Roundup: Gender, Dust and Pacific Glaciers

Glaciers, gender, and science

“Glaciers are key icons of climate change and global environmental change. However, the relationships among gender, science, and glaciers – particularly related to epistemological questions about the production of glaciological knowledge – remain understudied. This paper thus proposes a feminist glaciology framework with four key components: 1) knowledge producers; (2) gendered science and knowledge; (3) systems of scientific domination; and (4) alternative representations of glaciers. Merging feminist postcolonial science studies and feminist political ecology, the feminist glaciology framework generates robust analysis of gender, power, and epistemologies in dynamic social-ecological systems, thereby leading to more just and equitable science and human-ice interactions.”

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The dark biological secret of the cryosphere

“Cryoconite is granular sediment found on glacier surfaces comprising both mineral and biological material. Despite long having been recognised as an important glaciological and biological phenomenon cryoconite remains relatively poorly understood. Here, we appraise the literature on cryoconite for the first time, with the aim of synthesising and evaluating current knowledge to direct future investigations. We review the properties of cryoconite, the environments in which it is found, the biology and biogeochemistry of cryoconite, and its interactions with climate and anthropogenic pollutants. We generally focus upon cryoconite in the Arctic in summer, with Antarctic and lower latitude settings examined individually. We then compare the current state-of-the-science with that at the turn of the twentieth century, and suggest directions for future research including specific recommendations for studies at a range of spatial scales and a framework for integrating these into a more holistic understanding of cryoconite and its role in the cryosphere.”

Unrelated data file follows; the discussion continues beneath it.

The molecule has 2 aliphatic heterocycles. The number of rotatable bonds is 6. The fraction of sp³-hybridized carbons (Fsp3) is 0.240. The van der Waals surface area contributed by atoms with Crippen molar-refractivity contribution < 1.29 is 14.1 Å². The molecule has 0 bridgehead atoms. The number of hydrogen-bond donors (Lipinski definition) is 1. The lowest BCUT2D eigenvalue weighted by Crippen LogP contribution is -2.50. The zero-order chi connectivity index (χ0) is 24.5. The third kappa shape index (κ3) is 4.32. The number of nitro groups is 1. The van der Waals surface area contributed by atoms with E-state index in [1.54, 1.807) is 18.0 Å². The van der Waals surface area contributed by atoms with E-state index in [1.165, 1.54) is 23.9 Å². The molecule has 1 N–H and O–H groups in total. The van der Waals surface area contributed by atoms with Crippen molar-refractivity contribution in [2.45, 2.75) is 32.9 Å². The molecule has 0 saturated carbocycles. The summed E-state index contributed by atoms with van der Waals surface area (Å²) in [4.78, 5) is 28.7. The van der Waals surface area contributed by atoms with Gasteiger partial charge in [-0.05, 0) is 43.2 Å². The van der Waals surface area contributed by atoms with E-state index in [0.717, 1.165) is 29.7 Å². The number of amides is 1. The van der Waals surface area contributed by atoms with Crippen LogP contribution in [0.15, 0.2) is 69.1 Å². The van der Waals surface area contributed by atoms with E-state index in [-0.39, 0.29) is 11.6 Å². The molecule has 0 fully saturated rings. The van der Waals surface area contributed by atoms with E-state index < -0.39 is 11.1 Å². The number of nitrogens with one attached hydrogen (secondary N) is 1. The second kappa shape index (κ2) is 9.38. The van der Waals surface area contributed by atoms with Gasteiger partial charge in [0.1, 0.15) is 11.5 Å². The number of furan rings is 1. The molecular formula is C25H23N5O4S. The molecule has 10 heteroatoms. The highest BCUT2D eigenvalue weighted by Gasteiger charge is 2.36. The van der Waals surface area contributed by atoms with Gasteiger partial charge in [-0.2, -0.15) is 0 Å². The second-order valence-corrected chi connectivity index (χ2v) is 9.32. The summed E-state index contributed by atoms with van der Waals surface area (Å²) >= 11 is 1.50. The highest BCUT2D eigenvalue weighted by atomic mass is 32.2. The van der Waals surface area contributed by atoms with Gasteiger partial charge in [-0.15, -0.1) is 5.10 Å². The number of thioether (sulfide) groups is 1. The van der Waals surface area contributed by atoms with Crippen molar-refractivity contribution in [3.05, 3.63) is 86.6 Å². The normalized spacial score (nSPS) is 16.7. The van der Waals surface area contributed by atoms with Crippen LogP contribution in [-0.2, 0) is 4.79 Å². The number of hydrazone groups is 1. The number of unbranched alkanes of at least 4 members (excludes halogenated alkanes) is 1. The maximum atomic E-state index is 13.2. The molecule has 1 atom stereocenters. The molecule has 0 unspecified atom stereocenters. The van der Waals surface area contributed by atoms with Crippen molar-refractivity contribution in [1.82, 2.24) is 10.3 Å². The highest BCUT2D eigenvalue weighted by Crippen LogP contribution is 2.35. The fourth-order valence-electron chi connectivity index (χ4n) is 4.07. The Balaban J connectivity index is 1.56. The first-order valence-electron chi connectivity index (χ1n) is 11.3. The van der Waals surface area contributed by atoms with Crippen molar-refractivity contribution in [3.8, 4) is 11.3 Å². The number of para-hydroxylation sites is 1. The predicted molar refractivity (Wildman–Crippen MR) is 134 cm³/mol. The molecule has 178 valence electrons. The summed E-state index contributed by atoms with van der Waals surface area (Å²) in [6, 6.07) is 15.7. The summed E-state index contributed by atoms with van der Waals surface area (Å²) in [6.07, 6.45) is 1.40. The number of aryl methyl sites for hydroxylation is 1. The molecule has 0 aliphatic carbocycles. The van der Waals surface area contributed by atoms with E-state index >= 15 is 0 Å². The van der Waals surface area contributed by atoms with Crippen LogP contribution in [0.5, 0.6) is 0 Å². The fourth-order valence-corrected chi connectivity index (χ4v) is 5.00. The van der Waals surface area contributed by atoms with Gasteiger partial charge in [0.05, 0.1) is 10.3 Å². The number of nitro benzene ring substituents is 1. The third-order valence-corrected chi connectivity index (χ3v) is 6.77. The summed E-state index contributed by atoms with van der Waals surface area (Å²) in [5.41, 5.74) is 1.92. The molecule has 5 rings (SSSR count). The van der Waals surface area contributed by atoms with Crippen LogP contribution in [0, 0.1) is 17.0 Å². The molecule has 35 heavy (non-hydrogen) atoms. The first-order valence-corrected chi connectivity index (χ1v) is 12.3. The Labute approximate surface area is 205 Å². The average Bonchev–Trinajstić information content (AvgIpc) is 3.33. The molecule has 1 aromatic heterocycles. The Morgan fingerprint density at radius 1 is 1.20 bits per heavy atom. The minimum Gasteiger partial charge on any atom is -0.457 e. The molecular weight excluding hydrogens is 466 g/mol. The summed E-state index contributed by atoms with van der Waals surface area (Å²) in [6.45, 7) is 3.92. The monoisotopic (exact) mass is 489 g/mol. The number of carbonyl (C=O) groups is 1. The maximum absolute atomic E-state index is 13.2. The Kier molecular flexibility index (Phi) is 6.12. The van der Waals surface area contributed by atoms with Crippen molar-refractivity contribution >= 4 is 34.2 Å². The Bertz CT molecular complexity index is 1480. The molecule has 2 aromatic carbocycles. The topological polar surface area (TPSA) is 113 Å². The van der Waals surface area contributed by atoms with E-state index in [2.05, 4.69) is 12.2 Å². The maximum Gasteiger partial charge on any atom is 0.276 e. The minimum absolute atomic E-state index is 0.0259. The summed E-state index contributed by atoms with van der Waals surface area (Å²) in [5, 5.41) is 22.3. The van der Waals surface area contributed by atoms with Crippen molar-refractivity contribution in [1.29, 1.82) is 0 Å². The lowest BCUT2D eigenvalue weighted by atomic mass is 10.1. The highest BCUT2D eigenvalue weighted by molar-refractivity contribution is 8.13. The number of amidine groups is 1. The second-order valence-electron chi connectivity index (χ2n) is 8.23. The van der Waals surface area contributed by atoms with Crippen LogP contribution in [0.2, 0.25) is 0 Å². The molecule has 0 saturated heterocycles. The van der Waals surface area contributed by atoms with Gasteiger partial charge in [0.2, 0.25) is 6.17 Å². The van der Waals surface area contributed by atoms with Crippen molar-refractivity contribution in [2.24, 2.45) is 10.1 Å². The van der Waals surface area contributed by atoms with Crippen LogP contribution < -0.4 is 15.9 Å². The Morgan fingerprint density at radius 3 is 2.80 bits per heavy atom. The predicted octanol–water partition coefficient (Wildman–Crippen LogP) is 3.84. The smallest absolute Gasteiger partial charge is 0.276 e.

summit region of Devon Ice Cap, NU
Summit region of Devon Ice Cap, NU(Credit: Awenda-Geomatics/flickr)

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Hooker Glacier Retreat, 1990-2015

Glacier change revealed in Landsat images from 1990 and 2015.  Mueller Glacier (M) and Hooker Glacier (H).  The red arrow indicates 1990 terminus location, the yellow arrow indicates 2015 terminus location and the purple arrow indicates upglacier thinning.

“Hooker Glacier parallels the Tasman Glacier one valley to the west draining south from Mount Hicks and Mount Cook.  Hooker Glacier is a low gradient which helps reduce its overall velocity and  a debris covered ablation zone reducing ablation, both factors increasing response time to climate change  (Quincey and Glasser 2009). Hooker Lake which the glacier ends in began to from around 1982 (Kirkbride, 1993).  In 1990 the lake was 1100 m long (Figure 11.2).  From 1990 to 2015 the lake expanded to 2300 m, with the retreat enhanced by calving. The 1200 m retreat was faster during the earlier part of this period (Robertson et al.,2013).”
Landsat images from 1990 and 2015(Credit: American Geophysical Union)

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